The review board is also involved in the hiring of new officers, Hamm said. But one review board in Montgomery isn't going to solve the whole issue, he said.
"My hope is that at the state level something will be done about oversight," he said. "It's about confidence in general, that I have a governing body that I can go to that is protecting my interests."
In July, the Gazette reported on Princeton officer Christopher Winkler, who had a blood clot in his brain after an incident while training at the West Virginia State Police Academy.
The Department of Military Affairs and Public Safety started an investigation into the incident, as did the State Police. Kanawha County prosecutor Mark Plants also asked for an investigation by the West Virginia Commission on Special Investigations. The latter report said the incident was a training accident and no criminal act occurred.
The commission's investigation is an example of an outside investigation into a police agency, but also a special case, Plants said. Some, but not all, of the investigators in the division are former State Police troopers.
"It's different because you're dealing with a cadet, you're not dealing with the general public," Plants said. "There ought to be objective, independent law enforcement professionals reviewing complaints."
Doctors review other doctors and lawyers review other lawyers, he said. And just because something isn't a criminal offense doesn't mean that it isn't ethically or professionally wrong.
"Every other industry has that review. I think its fair if other lawyers (review what happened) when there's an ethics complaint against me. And I respond," he said. "I think we need a board of that nature to keep track of and weed out the 10 percent that give everybody else a bad name."
Chesapeake Police Chief Jack Ice has been in law enforcement a long time. Before taking his current position, he was a state trooper for 30 years.
He thinks the idea of a statewide database of police is a good idea.
"A lot of times people come in and you don't know who they are," Ice said. "It's good to know."
Ice hired Shawn Hutchinson, Leavitt's partner the night he attacked Twan and Lauren Reynolds, knowing who he was.
Ice has said in the past that Hutchinson has been a good, conscientious officer. He said he believes there needs to be a process where officers are decertified if they've committed serious offenses. Revoking a certification also shouldn't mean that officers necessarily can't get it back, he said.
"But there has to be a conviction, just not an accusation somewhere," Ice said.
Tilley said he will work with Sen. Laird and others who want to change the process.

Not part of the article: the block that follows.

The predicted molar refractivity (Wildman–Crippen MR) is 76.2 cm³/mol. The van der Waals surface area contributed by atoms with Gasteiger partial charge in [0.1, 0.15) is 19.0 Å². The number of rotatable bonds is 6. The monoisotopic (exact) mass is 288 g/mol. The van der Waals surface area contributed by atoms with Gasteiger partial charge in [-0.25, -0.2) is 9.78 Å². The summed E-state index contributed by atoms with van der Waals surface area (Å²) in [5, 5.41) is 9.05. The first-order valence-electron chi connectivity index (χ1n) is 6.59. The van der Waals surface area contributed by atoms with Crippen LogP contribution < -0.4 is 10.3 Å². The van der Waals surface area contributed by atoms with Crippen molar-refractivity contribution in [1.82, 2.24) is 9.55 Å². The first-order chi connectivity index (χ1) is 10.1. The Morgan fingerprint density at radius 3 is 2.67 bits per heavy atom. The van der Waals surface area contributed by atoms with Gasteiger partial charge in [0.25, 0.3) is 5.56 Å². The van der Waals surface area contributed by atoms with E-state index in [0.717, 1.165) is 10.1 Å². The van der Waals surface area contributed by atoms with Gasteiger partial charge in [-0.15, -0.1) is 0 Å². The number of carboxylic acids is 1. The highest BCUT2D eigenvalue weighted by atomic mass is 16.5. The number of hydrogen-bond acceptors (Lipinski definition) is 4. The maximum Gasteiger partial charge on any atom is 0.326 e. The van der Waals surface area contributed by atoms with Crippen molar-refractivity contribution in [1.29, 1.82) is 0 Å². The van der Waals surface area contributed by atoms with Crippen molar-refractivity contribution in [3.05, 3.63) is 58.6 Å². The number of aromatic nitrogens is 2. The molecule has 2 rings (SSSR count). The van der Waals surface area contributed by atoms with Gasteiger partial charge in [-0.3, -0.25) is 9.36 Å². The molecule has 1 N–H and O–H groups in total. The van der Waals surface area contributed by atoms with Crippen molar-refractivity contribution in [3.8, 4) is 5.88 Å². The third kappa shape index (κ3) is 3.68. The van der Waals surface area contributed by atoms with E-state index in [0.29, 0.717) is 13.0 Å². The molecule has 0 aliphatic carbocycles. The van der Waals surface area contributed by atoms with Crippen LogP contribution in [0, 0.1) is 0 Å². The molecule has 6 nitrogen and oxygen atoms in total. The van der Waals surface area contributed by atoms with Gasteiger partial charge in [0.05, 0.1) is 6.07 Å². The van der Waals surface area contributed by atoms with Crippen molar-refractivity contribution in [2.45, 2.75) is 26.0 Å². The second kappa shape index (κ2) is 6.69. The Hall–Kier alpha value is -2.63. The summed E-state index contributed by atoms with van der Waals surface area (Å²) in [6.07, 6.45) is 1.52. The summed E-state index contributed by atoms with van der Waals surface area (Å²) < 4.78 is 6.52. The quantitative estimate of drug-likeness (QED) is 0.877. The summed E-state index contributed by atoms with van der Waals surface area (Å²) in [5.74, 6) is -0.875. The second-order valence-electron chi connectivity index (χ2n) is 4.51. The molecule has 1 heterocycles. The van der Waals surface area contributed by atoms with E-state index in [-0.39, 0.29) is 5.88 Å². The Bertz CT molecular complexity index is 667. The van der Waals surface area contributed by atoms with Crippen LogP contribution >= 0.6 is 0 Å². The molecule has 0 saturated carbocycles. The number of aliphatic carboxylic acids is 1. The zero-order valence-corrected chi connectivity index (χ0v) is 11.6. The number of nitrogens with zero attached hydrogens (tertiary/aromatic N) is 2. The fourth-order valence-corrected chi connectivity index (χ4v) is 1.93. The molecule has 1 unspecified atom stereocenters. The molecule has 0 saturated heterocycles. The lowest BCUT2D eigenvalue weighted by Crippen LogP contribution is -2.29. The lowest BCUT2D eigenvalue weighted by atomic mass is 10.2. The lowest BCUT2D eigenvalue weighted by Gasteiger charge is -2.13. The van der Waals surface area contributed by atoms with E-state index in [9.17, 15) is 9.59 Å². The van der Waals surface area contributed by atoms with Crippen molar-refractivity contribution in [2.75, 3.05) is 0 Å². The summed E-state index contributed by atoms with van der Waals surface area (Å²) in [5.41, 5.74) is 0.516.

He said he wants to see everyone come up with a process that is fair to police officers -- and keeps the public's trust in law enforcement.
"One of the things we always say [at the academy] and that is trained here is that an officer is going to make split-second decisions on what to do, how to react, what to say, what use of force to do, that are going to be argued by lawyers, judges and attorneys for months to come," he said. "We know that everything we do is the ultimate in arm-chair quarterbacking.
"All we can hope here at the academy is that we are doing the best we can -- with the best knowledge and available equipment -- to make those decisions."
'This person I used to be'
Mary Ann Groves has been pulled over once since her run-in with Galen Reel, on her way to see her therapist.
The officer she met that day was very nice to her.
But it was on a rural road, and she was alone again -- just her and a policeman.
It was a terrifying experience.
"My hands were shaking when I got my ID out of my wallet," Groves said. I think he probably felt sorry for me."
She started crying as soon as he said she could go.
"I had to pull off a little further down the road and call my mom," Groves said. "My entire life has changed."
Groves said she used to go to church all the time, but now she doesn't. She said she thinks every day about what happened to her. She is constantly looking over her shoulder.
"Who I am has completely changed," she said. "This person I used to be ... I have to just accept that I'm not going to be that person anymore."
Reel was allowed to continue working at the Moorefield department after the incident. He worked at the department in nearby Petersburg -- Groves' hometown -- after that. State records show him employed there for only a few days in August.
She said her father wrote a letter to the Petersburg mayor, telling him what a slap in the face it was.
She said she now avoids both Petersburg and Moorefield at all costs.
"I think there should be something that prevents this from happening," she said. "I wouldn't wish this on my worst enemy."
Reach Gary Harki at gha...@wvgazette.com or 304-348-5163.